Campbell Vaughn: Here’s a tip roundup for using glyphosate

There is not a week that goes by that we don’t hear of a weed problem that can’t be solved by using “Roundup.”

 

I have said Roundup for years, but what we really mean when recommending a non-selective herbicide is glyphosate. Roundup is actually the registered brand name from Monsanto that contains the active ingredient called glyphosate.

In the early 1970s, two chemists working for Monsanto took a compound that was being studied for a water softener and saw the potential for an herbicide.

On their third try, a compound they synthesized would forever change the face of farming. This molecule was named glyphosate. It is a non-selective herbicide, meaning it kills virtually all plants with which it comes in contact.

The good news was that glyphosate was found to decompose rapidly into the natural products carbon dioxide, phosphoric acid and ammonia, so it is considered to have little effect on the environment. It also doesn’t last in the soil, so it is considered safe for humans and wildlife.

With this new herbicide available, Monsanto made huge investments into the development of genetically modified seed that would be resistant to glyphosate.

They developed crops like canola, soybeans, corn and cotton that you could spray glyphosate directly over the top of for weed control without harming the crop itself. They labeled the crops as Roundup Ready and, for farmers, it was a game changer.

From an agriculture standpoint, the good has far outweighed the bad, but there have been some drawbacks to this method of farming.

Some weeds have become resistant to glyphosate, such as the dreaded Palmer pigweed that has invaded cropland. Methods to combat these issues can cause some major headaches.

Since its patent expiration in 2000, glyphosate has been marketed by many companies. For most of my readers, homeowner uses for glyphosate are mostly what I recommend.

The best way to use glyphosate is, of course, to follow the label attached to the container, but my highlights include a few best methods:

Weeds need to be actively growing to be affected by glyphosate. The pores on the weed leaves will need to be open to absorb the chemical to kill them. Make sure the weeds to be sprayed are hydrated. If it rains a day or two before, and the plant is perked up and growing, this will assure proper intake of the chemical.

Additives to your mixture can help in various ways. For waxy-leaved plants like English ivy, add in a surfactant that helps the mixture “stick” to the leaves to insure absorption. When spraying large areas, try using a marking ink. The blue ink will let you know where you sprayed and didn’t spray by adding a tint of color. The ink washes off or fades in a couple of days.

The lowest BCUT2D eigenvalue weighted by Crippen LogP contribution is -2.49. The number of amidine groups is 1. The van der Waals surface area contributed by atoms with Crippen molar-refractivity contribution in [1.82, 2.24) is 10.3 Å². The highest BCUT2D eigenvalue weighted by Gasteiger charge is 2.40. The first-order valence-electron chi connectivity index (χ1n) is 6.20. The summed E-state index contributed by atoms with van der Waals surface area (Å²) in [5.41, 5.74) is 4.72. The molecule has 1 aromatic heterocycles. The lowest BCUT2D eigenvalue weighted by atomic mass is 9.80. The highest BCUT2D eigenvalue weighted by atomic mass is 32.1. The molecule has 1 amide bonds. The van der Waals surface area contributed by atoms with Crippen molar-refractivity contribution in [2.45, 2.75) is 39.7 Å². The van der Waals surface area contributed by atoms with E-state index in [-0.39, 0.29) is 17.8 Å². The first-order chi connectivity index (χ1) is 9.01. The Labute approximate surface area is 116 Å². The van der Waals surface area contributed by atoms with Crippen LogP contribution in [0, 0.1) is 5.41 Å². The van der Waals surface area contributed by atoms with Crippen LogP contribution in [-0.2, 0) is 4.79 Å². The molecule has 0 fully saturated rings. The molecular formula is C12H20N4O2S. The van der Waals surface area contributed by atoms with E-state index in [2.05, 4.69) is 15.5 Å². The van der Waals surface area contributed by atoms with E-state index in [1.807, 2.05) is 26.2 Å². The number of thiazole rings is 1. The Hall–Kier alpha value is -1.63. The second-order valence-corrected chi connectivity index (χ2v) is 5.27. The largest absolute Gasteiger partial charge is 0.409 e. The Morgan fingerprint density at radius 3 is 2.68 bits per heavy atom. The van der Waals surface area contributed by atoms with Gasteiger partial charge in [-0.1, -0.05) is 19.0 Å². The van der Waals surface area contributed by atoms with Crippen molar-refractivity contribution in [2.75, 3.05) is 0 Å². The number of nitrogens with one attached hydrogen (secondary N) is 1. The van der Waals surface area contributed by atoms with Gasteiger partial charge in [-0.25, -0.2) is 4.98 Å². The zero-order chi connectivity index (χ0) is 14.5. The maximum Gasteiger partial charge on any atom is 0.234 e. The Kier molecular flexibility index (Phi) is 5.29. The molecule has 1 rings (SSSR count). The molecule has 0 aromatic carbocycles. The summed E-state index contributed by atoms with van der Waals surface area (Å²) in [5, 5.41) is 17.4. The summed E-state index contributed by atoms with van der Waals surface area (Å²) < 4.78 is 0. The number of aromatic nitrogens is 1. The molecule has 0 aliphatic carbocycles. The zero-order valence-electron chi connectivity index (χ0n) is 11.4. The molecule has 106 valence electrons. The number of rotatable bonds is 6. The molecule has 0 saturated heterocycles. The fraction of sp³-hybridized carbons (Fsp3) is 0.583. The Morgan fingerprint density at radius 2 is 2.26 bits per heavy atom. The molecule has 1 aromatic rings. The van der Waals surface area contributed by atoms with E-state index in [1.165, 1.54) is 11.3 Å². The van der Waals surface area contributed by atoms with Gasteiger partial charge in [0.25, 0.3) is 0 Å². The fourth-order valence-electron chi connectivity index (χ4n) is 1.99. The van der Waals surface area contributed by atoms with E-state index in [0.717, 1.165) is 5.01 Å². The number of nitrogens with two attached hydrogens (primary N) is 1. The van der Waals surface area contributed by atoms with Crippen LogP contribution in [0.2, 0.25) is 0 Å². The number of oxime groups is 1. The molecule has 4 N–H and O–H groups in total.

Glyphosate needs to be sprayed on the foliage to kill the plant. Spraying the chemical on the ground or the bark of a tree will have no effect. The caveat to that is that at a full concentrate, glyphosate will kill a plant from the bark if it penetrates a fresh wound.

Mix the chemical with water and use the entire spray bottle in a timely manner. When glyphosate is diluted with water, it needs a compatible pH usually not found in our city water supply to remain in its most effective state. Therefore, the shelf life is only a couple of days before it breaks down to a level that is ineffective.

Be careful what you spray. I have heard a lot of stories of people killing things like Gerber daisies and astilbe before they matured because they look like some weeds. Others spray pine straw beds, walk back through the chemical on the ground and cross the lawn. This makes for some nice brown footprints across the green grass for the rest of the growing season.

Glyphosate doesn’t kill all plants. At annual weed control concentration levels (i.e. 3 ounces per gallon of water), larger trees and shrubs may get a slight burn, but probably won’t get killed. Some plants have to be at a certain stage of growth for the glyphosate to be effective. For instance, poison ivy can be controlled when sprayed during the flower or fruit stage. Earlier applications are not as effective.

If you have a large plant or vine that isn’t reacting to foliar spray, drill a hole in the woody part of the plant and immediately add a straight glyphosate concentrate. A ¾- to 1-inch hole is ideal. Other areas where the vine isn’t large enough to drill, cut the plant and immediately paint concentrated glyphosate on the wound. That is a good method to get greenbriers that have infested your shrub beds.

Reach Campbell Vaughn, the UGA Agriculture and Natural Resource agent for Richmond County, by e-mailing augusta@uga.edu.

 

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